Biofuels, although largely produced and consumed by Western countries like the United States and Brazil, are not a Western problem. The impacts of rising food prices and land grabs are affecting farmers and people at risk for hunger all over the world. In this blog post, I want to focus on the impacts of biofuels in Asian countries, because as the market for biofuels is increasing thanks to quotas created by the US and the EU, farmers in Asia are jumping on the bandwagon to try to make some money.
One country that has been negatively affected by biofuels is India. This booming economic country decided to start producing jatropha, a plant that is not edible and does not need fertile soil to thrive. This plant oil started out as a brilliant new market that could take advantage of poor farm land and have no impact on global food prices, but there were a few problems with this solution. The first was that the estimated number of crops that could be produced on a hectare of land was far too high. Two different Indian research institutes did studies that indicated a hectare of land could produce 7.5tons of jatropha, when in reality, this number turned out to be less than 1 ton per hectare of land. This drastic mistake meant that more farmers wanted to switch to more profitable crops, despite the fact that the government was encouraging the people to continue to grow this plant. India also suffered from government subsidies and quotas around biofuels. Statements like saying that 20% of all oil has to come from biofuels by 2017 puts more pressure on farmers to produce more of the crop. These kinds of quotas have forced farmers to start using fertile soil, soil that could be used for food crops, to produce Jatropha.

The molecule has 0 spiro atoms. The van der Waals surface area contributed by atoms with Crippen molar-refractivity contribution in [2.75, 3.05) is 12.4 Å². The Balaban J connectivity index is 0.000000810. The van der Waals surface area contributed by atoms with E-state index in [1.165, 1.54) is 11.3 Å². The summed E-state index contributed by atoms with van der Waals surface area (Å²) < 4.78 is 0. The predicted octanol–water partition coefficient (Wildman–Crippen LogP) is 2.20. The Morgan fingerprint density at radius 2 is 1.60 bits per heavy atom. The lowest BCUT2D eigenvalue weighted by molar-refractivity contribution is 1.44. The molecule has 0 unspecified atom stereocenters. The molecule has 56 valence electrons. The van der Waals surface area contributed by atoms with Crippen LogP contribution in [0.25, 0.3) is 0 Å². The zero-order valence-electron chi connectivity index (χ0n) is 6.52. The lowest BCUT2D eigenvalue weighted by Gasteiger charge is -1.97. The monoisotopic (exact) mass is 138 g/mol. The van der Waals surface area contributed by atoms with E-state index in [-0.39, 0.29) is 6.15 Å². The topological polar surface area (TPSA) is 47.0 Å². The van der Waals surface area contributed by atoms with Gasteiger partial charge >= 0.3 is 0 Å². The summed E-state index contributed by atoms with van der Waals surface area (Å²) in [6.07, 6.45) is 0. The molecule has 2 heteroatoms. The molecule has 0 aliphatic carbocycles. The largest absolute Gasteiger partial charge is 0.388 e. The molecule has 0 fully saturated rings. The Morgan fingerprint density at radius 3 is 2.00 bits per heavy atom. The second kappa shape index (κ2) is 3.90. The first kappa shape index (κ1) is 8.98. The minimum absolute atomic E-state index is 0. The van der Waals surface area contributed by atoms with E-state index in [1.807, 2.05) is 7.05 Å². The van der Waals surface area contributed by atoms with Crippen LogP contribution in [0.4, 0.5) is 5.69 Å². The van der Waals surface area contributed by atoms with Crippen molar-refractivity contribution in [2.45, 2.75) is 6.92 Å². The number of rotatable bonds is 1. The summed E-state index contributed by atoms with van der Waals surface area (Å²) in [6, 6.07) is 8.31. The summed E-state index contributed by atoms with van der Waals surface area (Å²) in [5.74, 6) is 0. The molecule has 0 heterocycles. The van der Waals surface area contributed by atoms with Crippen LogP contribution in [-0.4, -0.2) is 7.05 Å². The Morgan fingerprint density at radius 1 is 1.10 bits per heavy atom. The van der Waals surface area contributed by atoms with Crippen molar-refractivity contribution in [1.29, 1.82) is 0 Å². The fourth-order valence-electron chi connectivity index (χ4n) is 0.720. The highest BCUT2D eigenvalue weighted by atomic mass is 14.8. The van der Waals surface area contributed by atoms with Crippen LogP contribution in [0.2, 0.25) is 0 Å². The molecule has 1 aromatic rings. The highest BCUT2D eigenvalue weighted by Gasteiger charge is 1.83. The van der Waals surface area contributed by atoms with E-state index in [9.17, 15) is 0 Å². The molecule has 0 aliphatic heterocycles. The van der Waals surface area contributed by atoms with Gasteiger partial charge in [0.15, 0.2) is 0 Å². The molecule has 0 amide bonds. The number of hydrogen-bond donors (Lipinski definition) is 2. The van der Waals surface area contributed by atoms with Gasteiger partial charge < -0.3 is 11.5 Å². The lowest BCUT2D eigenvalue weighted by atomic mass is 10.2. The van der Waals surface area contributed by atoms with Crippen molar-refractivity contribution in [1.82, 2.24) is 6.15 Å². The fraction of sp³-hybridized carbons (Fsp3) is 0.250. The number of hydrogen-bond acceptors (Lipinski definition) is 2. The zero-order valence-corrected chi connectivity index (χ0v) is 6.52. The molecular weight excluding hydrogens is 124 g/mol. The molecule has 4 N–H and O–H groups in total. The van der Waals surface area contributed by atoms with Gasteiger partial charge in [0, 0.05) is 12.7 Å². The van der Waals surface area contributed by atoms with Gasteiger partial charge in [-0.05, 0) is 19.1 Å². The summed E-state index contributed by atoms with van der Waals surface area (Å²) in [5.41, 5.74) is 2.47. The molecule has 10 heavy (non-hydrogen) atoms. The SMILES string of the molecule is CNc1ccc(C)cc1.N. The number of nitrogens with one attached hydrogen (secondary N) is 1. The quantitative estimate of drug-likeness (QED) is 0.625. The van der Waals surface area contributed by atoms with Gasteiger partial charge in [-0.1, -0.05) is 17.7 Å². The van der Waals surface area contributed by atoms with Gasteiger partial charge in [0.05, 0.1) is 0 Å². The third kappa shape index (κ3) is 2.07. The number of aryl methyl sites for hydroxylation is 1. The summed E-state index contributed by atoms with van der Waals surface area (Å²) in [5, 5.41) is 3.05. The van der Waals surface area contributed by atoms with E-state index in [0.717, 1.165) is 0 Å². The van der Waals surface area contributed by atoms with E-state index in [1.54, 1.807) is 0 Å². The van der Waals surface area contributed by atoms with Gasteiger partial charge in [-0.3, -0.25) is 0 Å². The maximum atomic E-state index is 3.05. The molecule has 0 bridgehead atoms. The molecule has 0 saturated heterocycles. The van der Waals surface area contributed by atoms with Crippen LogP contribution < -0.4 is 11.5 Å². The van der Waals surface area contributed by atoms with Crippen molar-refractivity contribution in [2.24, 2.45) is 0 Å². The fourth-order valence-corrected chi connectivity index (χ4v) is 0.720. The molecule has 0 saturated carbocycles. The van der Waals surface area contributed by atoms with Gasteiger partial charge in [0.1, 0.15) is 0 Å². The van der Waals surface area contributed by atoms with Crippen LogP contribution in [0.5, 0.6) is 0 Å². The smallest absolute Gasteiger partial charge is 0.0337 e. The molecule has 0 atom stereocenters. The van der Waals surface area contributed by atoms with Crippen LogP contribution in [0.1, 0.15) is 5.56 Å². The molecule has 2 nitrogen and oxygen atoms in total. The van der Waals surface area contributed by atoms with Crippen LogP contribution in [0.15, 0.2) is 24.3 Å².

Other countries in Asia are not necessarily growing biofuel crops, but they are still being adversely affected by the rise in food prices. Currently in Vietnam, 9% of all rural families and 29% of ethnic minority households are suffering from food insecurity, but these numbers have risen since then. The price of food has just about doubled in the last few months, and many poor families cannot keep up with these prices. When we the world realize the huge impacts these biofuel quotas are having on people who are already struggling to meet their basic needs. We should be trying to end poverty, not increase it. Why, when there is so much information out there refuting biofuels, are more people not aware of all the harm this fuel has caused?